Phone companies faced off against consumer groups on Monday, in a debate over whether $7.2 billion in federal broadband spending should come with a mandate that Internet networks remain open to all traffic.

As the government prepares to set rules for doling out the funds, public interest groups say providers vying for money should abide by network neutrality, the notion that Internet service providers not discriminate based on content or applications.

The federal government is not a charity for broadband providers. It is an investor, Ben Scott, policy director for the consumer group Free Press, told a public meeting on the government's plans.

Telecommunications, Internet firms and others are lobbying to shape the still unwritten rules that will govern how regulators distribute the money. The law calls for nondiscrimination but largely leaves it up to regulators to define and enforce such a policy.

The U.S. Departments of Commerce and Agriculture will disperse the broadband funding, intended to bring technology to unserved and underserved areas.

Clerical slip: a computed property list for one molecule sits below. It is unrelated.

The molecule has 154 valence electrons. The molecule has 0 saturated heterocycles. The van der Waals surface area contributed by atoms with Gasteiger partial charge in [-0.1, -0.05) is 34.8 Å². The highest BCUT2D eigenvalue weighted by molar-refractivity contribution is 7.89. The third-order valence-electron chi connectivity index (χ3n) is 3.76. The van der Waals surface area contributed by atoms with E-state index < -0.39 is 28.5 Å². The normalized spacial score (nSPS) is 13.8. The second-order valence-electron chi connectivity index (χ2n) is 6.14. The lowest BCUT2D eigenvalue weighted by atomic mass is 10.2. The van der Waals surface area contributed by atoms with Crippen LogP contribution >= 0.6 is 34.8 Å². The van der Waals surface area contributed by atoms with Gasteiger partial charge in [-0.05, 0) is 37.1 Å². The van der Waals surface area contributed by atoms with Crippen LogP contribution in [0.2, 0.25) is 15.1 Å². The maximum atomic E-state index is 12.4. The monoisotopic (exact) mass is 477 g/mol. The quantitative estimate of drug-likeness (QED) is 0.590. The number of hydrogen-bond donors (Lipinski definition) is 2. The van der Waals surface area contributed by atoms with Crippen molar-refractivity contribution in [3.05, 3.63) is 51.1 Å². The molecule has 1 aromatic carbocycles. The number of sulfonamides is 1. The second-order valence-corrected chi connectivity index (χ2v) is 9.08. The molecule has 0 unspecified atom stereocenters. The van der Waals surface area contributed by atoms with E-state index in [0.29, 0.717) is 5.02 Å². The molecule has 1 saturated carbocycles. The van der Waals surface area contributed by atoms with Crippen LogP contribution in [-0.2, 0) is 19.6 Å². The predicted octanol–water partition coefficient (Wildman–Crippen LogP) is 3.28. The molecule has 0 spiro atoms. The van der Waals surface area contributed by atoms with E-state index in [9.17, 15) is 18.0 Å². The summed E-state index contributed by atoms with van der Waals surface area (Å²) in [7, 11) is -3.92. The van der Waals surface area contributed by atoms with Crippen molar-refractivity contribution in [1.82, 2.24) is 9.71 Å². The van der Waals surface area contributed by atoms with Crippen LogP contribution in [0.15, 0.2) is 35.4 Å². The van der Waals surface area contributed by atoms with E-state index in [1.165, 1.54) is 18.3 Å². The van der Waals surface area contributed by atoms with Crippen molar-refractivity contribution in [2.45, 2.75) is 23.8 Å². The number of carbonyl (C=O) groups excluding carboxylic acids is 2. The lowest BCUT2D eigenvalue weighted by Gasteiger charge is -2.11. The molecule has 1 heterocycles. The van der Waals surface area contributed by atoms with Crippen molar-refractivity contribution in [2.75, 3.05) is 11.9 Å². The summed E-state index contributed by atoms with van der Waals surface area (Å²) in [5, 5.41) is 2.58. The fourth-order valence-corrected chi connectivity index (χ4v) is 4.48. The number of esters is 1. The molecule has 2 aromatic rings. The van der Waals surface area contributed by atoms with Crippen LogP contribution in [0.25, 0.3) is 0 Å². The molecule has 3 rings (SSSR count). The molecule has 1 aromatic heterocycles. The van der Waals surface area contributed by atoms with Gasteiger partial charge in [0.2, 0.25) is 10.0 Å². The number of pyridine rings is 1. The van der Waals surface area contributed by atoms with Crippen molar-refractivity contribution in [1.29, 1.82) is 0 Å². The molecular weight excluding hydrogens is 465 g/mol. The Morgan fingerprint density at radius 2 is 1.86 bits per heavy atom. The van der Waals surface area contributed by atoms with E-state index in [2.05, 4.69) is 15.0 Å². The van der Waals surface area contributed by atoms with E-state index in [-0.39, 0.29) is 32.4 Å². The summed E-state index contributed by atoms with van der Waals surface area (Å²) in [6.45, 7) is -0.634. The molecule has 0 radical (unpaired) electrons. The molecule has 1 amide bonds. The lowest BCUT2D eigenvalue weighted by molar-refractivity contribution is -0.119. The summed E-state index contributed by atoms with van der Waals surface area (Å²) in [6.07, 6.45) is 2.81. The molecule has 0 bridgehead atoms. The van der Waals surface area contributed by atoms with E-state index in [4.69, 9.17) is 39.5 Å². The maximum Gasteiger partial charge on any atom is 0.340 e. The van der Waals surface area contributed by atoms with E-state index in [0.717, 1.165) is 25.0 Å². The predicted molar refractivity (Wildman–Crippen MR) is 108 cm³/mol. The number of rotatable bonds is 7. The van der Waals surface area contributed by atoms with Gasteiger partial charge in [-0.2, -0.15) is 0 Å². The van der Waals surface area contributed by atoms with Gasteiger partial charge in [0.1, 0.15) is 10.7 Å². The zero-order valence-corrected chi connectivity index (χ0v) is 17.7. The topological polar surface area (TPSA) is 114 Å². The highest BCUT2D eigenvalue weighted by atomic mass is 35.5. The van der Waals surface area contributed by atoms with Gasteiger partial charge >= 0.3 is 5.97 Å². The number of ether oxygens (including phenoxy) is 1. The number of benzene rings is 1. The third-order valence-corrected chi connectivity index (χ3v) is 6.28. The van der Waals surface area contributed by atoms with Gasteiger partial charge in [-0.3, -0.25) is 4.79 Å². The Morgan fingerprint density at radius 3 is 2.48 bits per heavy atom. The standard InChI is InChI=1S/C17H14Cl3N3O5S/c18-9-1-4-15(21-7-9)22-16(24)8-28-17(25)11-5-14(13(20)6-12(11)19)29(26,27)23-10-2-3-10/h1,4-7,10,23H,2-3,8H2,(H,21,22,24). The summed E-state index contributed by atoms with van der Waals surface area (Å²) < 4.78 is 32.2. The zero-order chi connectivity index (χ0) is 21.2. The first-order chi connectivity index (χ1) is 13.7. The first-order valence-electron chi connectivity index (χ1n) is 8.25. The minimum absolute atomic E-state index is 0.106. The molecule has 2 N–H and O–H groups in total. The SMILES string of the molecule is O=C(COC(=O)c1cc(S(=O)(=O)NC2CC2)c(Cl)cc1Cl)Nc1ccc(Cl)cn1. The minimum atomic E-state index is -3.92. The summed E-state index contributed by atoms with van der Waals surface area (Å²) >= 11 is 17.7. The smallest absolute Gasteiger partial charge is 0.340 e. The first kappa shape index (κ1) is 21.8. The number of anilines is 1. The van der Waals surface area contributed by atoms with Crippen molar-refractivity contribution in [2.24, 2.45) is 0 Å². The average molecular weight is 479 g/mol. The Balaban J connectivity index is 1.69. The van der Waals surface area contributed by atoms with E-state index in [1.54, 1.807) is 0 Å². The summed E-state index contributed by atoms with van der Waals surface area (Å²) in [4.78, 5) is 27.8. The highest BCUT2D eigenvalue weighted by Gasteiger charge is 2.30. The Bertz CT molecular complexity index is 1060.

Industry has long contended that a network neutrality requirement ties their hands and have argued that they need to be able to manage their network. Such a requirement would discourage investment, say industry officials.

Layering on those types of conditions I think are only going to drive would-be applicants out of the pool of people that you want to extend service to these really hard to reach places, said Chris Guttman-McCabe, a vice president of CTIA, the wireless trade group that represents companies like AT&T Inc and Verizon Communications.

Net neutrality backers have high hopes for the new administration in this area, as President Barack Obama has publicly backed net neutrality.

I can't imagine a better time, when the government is doling out $7.2 billion, to have this conversation, said Gigi Sohn, president of Public Knowledge, another public interest group.

She cited the strong interest generated from the broadband program. The first meeting at the Department of Commerce was packed, as have subsequent conference calls, she said. If the big guys don't want the money fine there will be other people beating down the doors.

(Editing by Tim Dobbyn)